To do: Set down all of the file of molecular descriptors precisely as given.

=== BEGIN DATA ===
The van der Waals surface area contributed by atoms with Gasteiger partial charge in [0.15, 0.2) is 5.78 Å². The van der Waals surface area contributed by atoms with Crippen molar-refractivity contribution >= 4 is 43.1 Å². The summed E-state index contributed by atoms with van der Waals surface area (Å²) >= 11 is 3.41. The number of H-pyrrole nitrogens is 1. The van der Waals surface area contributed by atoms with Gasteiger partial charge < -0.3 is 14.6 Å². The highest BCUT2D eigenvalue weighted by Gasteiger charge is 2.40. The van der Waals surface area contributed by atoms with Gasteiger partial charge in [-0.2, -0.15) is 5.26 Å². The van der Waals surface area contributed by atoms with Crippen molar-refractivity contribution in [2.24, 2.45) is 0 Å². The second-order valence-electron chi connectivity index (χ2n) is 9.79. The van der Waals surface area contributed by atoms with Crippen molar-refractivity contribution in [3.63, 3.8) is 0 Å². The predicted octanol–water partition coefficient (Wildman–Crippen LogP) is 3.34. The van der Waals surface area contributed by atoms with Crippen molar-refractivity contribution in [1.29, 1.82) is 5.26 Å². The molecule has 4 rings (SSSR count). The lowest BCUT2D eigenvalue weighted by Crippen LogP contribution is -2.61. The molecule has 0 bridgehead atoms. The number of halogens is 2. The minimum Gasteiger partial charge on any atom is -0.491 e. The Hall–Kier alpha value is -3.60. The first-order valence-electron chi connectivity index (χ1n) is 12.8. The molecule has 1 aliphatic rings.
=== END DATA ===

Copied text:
The van der Waals surface area contributed by atoms with Gasteiger partial charge in [0.15, 0.2) is 5.78 Å². The van der Waals surface area contributed by atoms with Crippen molar-refractivity contribution >= 4 is 43.1 Å². The summed E-state index contributed by atoms with van der Waals surface area (Å²) >= 11 is 3.41. The number of H-pyrrole nitrogens is 1. The van der Waals surface area contributed by atoms with Gasteiger partial charge < -0.3 is 14.6 Å². The highest BCUT2D eigenvalue weighted by Gasteiger charge is 2.40. The van der Waals surface area contributed by atoms with Gasteiger partial charge in [-0.2, -0.15) is 5.26 Å². The van der Waals surface area contributed by atoms with Crippen molar-refractivity contribution in [2.24, 2.45) is 0 Å². The second-order valence-electron chi connectivity index (χ2n) is 9.79. The van der Waals surface area contributed by atoms with Crippen molar-refractivity contribution in [3.63, 3.8) is 0 Å². The predicted octanol–water partition coefficient (Wildman–Crippen LogP) is 3.34. The van der Waals surface area contributed by atoms with Crippen molar-refractivity contribution in [1.29, 1.82) is 5.26 Å². The molecule has 4 rings (SSSR count). The lowest BCUT2D eigenvalue weighted by Crippen LogP contribution is -2.61. The molecule has 0 bridgehead atoms. The number of halogens is 2. The minimum Gasteiger partial charge on any atom is -0.491 e. The Hall–Kier alpha value is -3.60. The first-order valence-electron chi connectivity index (χ1n) is 12.8. The molecule has 1 aliphatic rings.